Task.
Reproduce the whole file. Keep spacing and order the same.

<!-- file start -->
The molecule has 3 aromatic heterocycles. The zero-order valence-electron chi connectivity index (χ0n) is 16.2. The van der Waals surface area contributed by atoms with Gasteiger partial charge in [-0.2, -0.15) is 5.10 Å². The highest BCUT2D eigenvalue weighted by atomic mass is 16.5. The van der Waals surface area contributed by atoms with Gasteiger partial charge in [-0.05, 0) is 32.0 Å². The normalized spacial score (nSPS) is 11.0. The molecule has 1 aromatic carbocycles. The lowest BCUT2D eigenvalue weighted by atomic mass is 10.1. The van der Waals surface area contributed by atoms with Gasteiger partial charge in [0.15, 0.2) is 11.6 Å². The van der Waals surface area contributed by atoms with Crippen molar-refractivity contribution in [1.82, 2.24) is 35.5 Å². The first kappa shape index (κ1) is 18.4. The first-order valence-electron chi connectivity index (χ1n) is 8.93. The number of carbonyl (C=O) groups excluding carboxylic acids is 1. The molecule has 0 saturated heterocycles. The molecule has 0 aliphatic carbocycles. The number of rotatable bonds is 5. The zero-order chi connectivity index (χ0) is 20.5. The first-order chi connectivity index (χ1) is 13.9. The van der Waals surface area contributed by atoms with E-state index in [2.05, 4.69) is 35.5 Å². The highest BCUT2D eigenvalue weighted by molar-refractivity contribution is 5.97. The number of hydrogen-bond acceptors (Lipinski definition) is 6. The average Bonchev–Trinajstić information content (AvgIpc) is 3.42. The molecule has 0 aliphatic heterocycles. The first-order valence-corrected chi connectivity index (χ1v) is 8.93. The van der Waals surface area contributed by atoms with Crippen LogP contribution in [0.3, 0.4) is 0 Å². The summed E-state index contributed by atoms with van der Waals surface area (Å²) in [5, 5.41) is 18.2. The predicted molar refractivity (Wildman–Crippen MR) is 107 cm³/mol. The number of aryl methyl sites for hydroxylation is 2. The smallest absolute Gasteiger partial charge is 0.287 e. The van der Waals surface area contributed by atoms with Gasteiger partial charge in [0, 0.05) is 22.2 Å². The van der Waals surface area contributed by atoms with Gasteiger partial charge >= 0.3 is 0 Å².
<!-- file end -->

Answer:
The molecule has 3 aromatic heterocycles. The zero-order valence-electron chi connectivity index (χ0n) is 16.2. The van der Waals surface area contributed by atoms with Gasteiger partial charge in [-0.2, -0.15) is 5.10 Å². The highest BCUT2D eigenvalue weighted by atomic mass is 16.5. The van der Waals surface area contributed by atoms with Gasteiger partial charge in [-0.05, 0) is 32.0 Å². The normalized spacial score (nSPS) is 11.0. The molecule has 1 aromatic carbocycles. The lowest BCUT2D eigenvalue weighted by atomic mass is 10.1. The van der Waals surface area contributed by atoms with Gasteiger partial charge in [0.15, 0.2) is 11.6 Å². The van der Waals surface area contributed by atoms with Crippen molar-refractivity contribution in [1.82, 2.24) is 35.5 Å². The first kappa shape index (κ1) is 18.4. The first-order valence-electron chi connectivity index (χ1n) is 8.93. The number of carbonyl (C=O) groups excluding carboxylic acids is 1. The molecule has 0 saturated heterocycles. The molecule has 0 aliphatic carbocycles. The number of rotatable bonds is 5. The zero-order chi connectivity index (χ0) is 20.5. The first-order chi connectivity index (χ1) is 13.9. The van der Waals surface area contributed by atoms with E-state index in [2.05, 4.69) is 35.5 Å². The highest BCUT2D eigenvalue weighted by molar-refractivity contribution is 5.97. The number of hydrogen-bond acceptors (Lipinski definition) is 6. The average Bonchev–Trinajstić information content (AvgIpc) is 3.42. The molecule has 0 aliphatic heterocycles. The first-order valence-corrected chi connectivity index (χ1v) is 8.93. The van der Waals surface area contributed by atoms with Crippen LogP contribution in [0.3, 0.4) is 0 Å². The summed E-state index contributed by atoms with van der Waals surface area (Å²) in [5, 5.41) is 18.2. The predicted molar refractivity (Wildman–Crippen MR) is 107 cm³/mol. The number of aryl methyl sites for hydroxylation is 2. The smallest absolute Gasteiger partial charge is 0.287 e. The van der Waals surface area contributed by atoms with Gasteiger partial charge in [0, 0.05) is 22.2 Å². The van der Waals surface area contributed by atoms with Gasteiger partial charge >= 0.3 is 0 Å².